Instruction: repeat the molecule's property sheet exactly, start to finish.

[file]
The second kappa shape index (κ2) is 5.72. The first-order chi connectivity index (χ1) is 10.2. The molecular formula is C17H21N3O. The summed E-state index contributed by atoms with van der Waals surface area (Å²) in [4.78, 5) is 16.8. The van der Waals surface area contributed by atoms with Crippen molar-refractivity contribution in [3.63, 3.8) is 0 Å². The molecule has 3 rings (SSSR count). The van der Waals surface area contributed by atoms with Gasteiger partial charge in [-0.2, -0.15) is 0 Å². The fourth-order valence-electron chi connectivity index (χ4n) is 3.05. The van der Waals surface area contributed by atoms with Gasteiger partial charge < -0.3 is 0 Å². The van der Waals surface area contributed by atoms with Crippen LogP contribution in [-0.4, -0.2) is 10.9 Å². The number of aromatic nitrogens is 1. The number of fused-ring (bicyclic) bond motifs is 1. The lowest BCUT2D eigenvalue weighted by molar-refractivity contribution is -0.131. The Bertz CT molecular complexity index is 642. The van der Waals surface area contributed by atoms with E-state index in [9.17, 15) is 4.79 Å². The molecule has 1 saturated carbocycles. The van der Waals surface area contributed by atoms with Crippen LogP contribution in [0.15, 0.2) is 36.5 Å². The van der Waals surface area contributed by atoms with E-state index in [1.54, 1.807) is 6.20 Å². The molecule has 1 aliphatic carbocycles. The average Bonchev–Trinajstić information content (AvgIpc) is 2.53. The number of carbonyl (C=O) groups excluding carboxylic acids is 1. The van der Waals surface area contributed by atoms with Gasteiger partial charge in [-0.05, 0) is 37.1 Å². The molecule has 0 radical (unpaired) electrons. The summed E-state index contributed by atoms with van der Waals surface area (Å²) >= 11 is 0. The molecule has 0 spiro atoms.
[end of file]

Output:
The second kappa shape index (κ2) is 5.72. The first-order chi connectivity index (χ1) is 10.2. The molecular formula is C17H21N3O. The summed E-state index contributed by atoms with van der Waals surface area (Å²) in [4.78, 5) is 16.8. The van der Waals surface area contributed by atoms with Crippen molar-refractivity contribution in [3.63, 3.8) is 0 Å². The molecule has 3 rings (SSSR count). The van der Waals surface area contributed by atoms with Gasteiger partial charge in [-0.2, -0.15) is 0 Å². The fourth-order valence-electron chi connectivity index (χ4n) is 3.05. The van der Waals surface area contributed by atoms with Gasteiger partial charge < -0.3 is 0 Å². The van der Waals surface area contributed by atoms with Crippen LogP contribution in [-0.4, -0.2) is 10.9 Å². The number of aromatic nitrogens is 1. The number of fused-ring (bicyclic) bond motifs is 1. The lowest BCUT2D eigenvalue weighted by molar-refractivity contribution is -0.131. The Bertz CT molecular complexity index is 642. The van der Waals surface area contributed by atoms with E-state index in [9.17, 15) is 4.79 Å². The molecule has 1 saturated carbocycles. The van der Waals surface area contributed by atoms with Crippen LogP contribution in [0.15, 0.2) is 36.5 Å². The van der Waals surface area contributed by atoms with E-state index in [1.54, 1.807) is 6.20 Å². The molecule has 1 aliphatic carbocycles. The average Bonchev–Trinajstić information content (AvgIpc) is 2.53. The number of carbonyl (C=O) groups excluding carboxylic acids is 1. The van der Waals surface area contributed by atoms with Gasteiger partial charge in [-0.05, 0) is 37.1 Å². The molecule has 0 radical (unpaired) electrons. The summed E-state index contributed by atoms with van der Waals surface area (Å²) >= 11 is 0. The molecule has 0 spiro atoms.